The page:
“Not only does it help the colleges that we’re using, it also gets the kids kind of fired up – ‘Hey, I can play here someday; this is where I want to play someday,’” Garciaparra said. “Not only are you going to be playing at a (first-rate facility), it’s kind of inspiring and it gives them something to shoot for.”

CBA Marucci’s Paino added: “In Southern California, facilities are kind of at a premium. With Perfect Game coming in and reserving some those nicer collegiate fields, I know the kids are going to be excited about playing at college venues and just to have a top-notch event like this in California is great.”

Tim Olivarez from the Playa Vista Orioles said that while he has several players from his organization get drafted the majority of the prospects that come through the Orioles’ program end up playing at the collegiate level, often at a powerhouse programs in Southern California.

It is on those programs’ fields that the PG California World Series will be played.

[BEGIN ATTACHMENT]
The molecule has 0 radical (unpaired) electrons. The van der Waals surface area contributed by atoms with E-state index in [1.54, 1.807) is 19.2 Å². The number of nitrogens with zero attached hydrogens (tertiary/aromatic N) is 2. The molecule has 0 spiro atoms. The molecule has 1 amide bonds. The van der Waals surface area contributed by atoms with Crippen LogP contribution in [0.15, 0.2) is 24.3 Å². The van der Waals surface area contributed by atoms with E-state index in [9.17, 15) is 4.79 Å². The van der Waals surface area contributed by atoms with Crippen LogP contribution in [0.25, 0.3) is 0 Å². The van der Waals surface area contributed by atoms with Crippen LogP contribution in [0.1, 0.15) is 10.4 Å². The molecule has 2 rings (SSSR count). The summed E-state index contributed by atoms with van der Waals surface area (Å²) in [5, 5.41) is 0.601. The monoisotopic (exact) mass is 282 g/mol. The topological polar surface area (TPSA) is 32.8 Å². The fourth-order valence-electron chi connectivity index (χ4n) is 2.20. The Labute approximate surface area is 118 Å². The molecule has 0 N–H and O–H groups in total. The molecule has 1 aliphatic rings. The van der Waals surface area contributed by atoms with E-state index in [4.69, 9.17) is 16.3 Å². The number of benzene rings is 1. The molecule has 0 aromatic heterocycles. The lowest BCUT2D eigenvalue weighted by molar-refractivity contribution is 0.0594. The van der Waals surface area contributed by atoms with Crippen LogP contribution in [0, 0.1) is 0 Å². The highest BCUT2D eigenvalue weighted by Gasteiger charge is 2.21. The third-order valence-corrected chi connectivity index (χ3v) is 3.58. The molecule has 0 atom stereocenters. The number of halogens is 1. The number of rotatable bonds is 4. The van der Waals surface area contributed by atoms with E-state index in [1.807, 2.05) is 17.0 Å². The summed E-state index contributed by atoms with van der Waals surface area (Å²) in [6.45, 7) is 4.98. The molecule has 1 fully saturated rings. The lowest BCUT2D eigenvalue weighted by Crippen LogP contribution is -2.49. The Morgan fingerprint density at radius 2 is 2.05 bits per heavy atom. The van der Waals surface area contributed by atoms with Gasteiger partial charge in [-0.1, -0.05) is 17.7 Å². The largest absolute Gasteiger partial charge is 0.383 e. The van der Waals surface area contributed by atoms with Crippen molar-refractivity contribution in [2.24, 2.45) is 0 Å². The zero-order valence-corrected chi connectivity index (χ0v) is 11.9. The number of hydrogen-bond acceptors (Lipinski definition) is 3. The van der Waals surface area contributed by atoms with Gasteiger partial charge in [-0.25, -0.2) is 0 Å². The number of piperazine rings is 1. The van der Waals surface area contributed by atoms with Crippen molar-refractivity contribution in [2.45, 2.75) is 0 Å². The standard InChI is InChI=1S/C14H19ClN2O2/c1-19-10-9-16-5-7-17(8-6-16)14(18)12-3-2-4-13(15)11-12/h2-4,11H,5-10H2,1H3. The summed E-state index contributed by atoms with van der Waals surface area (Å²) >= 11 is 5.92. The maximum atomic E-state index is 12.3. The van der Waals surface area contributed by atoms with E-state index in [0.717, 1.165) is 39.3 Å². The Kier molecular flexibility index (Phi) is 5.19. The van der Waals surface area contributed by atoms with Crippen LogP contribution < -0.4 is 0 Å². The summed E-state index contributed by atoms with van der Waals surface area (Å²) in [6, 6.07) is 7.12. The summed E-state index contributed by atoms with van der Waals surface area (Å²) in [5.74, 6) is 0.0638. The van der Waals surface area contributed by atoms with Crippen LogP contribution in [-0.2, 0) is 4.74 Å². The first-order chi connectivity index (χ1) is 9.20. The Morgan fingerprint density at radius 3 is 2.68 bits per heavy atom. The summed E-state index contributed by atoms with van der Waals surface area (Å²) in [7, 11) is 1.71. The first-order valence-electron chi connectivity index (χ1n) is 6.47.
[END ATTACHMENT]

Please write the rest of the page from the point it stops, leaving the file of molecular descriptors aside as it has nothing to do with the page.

“These are real nice college fields, good fields,” Olivarez said. “I think this (inaugural) PG California World Series should be a good one. It’s going to draw quite a few college recruiters … and the word will get out and they’ll be out taking a look at these ballplayers. It should be well attended on the college recruiting end.”

“It’s going to add to the exposure for all the kids,” Spiers said. “It’s an opportunity for the colleges to take a look at all the talent, and these are the matchups the college recruiters want to see.”

The high level of competition the PG California World Series is sure to offer is another aspect of the event that is attractive to the participants.

 “I find it to be exciting because we have a lot of kids that play baseball here in California, period, and having a club tournament for 16 teams from some strong organizations that have been invited, the field won’t be watered down,” the Playa Vista Orioles’ Olivarez said. “… We’re excited about playing some real good competition.”

Scott Reed from the Southern California Bombers looks at the invitation to the PGCWS as another tool at his disposal to sell his organization to the area’s rich trove of prospects. Having the event right in the prospect’s backyard is the biggest selling point.